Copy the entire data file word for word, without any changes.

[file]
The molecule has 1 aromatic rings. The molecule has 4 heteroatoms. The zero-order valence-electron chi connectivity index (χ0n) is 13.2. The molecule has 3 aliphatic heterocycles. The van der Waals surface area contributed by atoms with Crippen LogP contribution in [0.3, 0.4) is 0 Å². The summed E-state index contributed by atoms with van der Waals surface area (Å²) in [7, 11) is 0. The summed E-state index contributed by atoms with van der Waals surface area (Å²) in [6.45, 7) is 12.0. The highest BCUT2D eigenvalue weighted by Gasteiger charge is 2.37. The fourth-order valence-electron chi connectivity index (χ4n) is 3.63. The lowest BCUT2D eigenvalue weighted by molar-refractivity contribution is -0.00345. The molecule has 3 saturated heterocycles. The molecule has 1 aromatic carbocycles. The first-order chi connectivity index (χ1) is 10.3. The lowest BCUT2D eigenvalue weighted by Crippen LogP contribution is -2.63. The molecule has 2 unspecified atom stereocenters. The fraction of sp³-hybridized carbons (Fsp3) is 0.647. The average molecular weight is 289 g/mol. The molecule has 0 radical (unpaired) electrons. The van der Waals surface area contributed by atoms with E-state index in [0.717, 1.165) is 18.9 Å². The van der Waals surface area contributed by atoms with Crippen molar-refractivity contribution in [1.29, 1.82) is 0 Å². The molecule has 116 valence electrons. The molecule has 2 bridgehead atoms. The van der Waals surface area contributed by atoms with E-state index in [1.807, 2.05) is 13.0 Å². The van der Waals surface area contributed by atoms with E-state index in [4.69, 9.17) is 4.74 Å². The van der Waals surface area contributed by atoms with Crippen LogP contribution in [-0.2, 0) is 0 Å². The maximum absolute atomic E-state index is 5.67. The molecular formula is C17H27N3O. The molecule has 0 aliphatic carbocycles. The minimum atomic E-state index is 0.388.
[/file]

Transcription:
The molecule has 1 aromatic rings. The molecule has 4 heteroatoms. The zero-order valence-electron chi connectivity index (χ0n) is 13.2. The molecule has 3 aliphatic heterocycles. The van der Waals surface area contributed by atoms with Crippen LogP contribution in [0.3, 0.4) is 0 Å². The summed E-state index contributed by atoms with van der Waals surface area (Å²) in [7, 11) is 0. The summed E-state index contributed by atoms with van der Waals surface area (Å²) in [6.45, 7) is 12.0. The highest BCUT2D eigenvalue weighted by Gasteiger charge is 2.37. The fourth-order valence-electron chi connectivity index (χ4n) is 3.63. The lowest BCUT2D eigenvalue weighted by molar-refractivity contribution is -0.00345. The molecule has 3 saturated heterocycles. The molecule has 1 aromatic carbocycles. The first-order chi connectivity index (χ1) is 10.3. The lowest BCUT2D eigenvalue weighted by Crippen LogP contribution is -2.63. The molecule has 2 unspecified atom stereocenters. The fraction of sp³-hybridized carbons (Fsp3) is 0.647. The average molecular weight is 289 g/mol. The molecule has 0 radical (unpaired) electrons. The van der Waals surface area contributed by atoms with E-state index in [0.717, 1.165) is 18.9 Å². The van der Waals surface area contributed by atoms with Crippen molar-refractivity contribution in [1.29, 1.82) is 0 Å². The molecule has 116 valence electrons. The molecule has 2 bridgehead atoms. The van der Waals surface area contributed by atoms with E-state index in [1.807, 2.05) is 13.0 Å². The van der Waals surface area contributed by atoms with E-state index in [4.69, 9.17) is 4.74 Å². The van der Waals surface area contributed by atoms with Crippen LogP contribution in [-0.2, 0) is 0 Å². The maximum absolute atomic E-state index is 5.67. The molecular formula is C17H27N3O. The molecule has 0 aliphatic carbocycles. The minimum atomic E-state index is 0.388.